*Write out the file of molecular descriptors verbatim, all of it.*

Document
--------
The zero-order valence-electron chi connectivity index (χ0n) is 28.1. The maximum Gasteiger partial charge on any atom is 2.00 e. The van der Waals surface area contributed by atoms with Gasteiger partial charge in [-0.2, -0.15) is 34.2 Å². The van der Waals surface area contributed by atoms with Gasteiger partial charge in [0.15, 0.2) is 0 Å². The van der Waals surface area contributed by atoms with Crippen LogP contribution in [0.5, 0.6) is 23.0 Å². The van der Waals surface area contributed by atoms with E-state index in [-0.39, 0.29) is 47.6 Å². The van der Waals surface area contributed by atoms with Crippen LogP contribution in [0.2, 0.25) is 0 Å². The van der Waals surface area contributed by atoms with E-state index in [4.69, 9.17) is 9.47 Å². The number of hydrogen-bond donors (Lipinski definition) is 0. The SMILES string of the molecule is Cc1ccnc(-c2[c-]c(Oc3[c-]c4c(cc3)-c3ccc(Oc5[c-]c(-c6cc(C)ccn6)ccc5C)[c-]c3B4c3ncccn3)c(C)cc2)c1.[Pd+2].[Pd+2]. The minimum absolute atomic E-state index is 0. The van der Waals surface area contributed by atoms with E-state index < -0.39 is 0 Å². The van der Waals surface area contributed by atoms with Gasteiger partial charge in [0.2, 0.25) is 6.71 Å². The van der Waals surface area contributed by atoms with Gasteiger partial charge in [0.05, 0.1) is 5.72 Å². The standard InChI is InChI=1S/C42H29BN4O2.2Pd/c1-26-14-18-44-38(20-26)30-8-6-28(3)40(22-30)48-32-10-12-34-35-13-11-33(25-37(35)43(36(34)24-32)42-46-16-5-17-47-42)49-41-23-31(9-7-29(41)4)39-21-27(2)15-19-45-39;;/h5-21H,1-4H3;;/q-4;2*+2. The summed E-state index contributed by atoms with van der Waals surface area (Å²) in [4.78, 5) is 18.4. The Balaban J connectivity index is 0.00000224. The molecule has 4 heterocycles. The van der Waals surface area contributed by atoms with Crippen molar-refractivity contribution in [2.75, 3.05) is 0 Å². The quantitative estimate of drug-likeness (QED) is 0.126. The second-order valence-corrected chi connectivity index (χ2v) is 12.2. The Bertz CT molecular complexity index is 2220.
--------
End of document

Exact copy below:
The zero-order valence-electron chi connectivity index (χ0n) is 28.1. The maximum Gasteiger partial charge on any atom is 2.00 e. The van der Waals surface area contributed by atoms with Gasteiger partial charge in [-0.2, -0.15) is 34.2 Å². The van der Waals surface area contributed by atoms with Gasteiger partial charge in [0.15, 0.2) is 0 Å². The van der Waals surface area contributed by atoms with Crippen LogP contribution in [0.5, 0.6) is 23.0 Å². The van der Waals surface area contributed by atoms with E-state index in [-0.39, 0.29) is 47.6 Å². The van der Waals surface area contributed by atoms with Crippen LogP contribution in [0.2, 0.25) is 0 Å². The van der Waals surface area contributed by atoms with E-state index in [4.69, 9.17) is 9.47 Å². The number of hydrogen-bond donors (Lipinski definition) is 0. The SMILES string of the molecule is Cc1ccnc(-c2[c-]c(Oc3[c-]c4c(cc3)-c3ccc(Oc5[c-]c(-c6cc(C)ccn6)ccc5C)[c-]c3B4c3ncccn3)c(C)cc2)c1.[Pd+2].[Pd+2]. The minimum absolute atomic E-state index is 0. The van der Waals surface area contributed by atoms with E-state index < -0.39 is 0 Å². The van der Waals surface area contributed by atoms with Gasteiger partial charge in [0.2, 0.25) is 6.71 Å². The van der Waals surface area contributed by atoms with Gasteiger partial charge in [0.05, 0.1) is 5.72 Å². The standard InChI is InChI=1S/C42H29BN4O2.2Pd/c1-26-14-18-44-38(20-26)30-8-6-28(3)40(22-30)48-32-10-12-34-35-13-11-33(25-37(35)43(36(34)24-32)42-46-16-5-17-47-42)49-41-23-31(9-7-29(41)4)39-21-27(2)15-19-45-39;;/h5-21H,1-4H3;;/q-4;2*+2. The summed E-state index contributed by atoms with van der Waals surface area (Å²) in [4.78, 5) is 18.4. The Balaban J connectivity index is 0.00000224. The molecule has 4 heterocycles. The van der Waals surface area contributed by atoms with Crippen molar-refractivity contribution in [2.75, 3.05) is 0 Å². The quantitative estimate of drug-likeness (QED) is 0.126. The second-order valence-corrected chi connectivity index (χ2v) is 12.2. The Bertz CT molecular complexity index is 2220.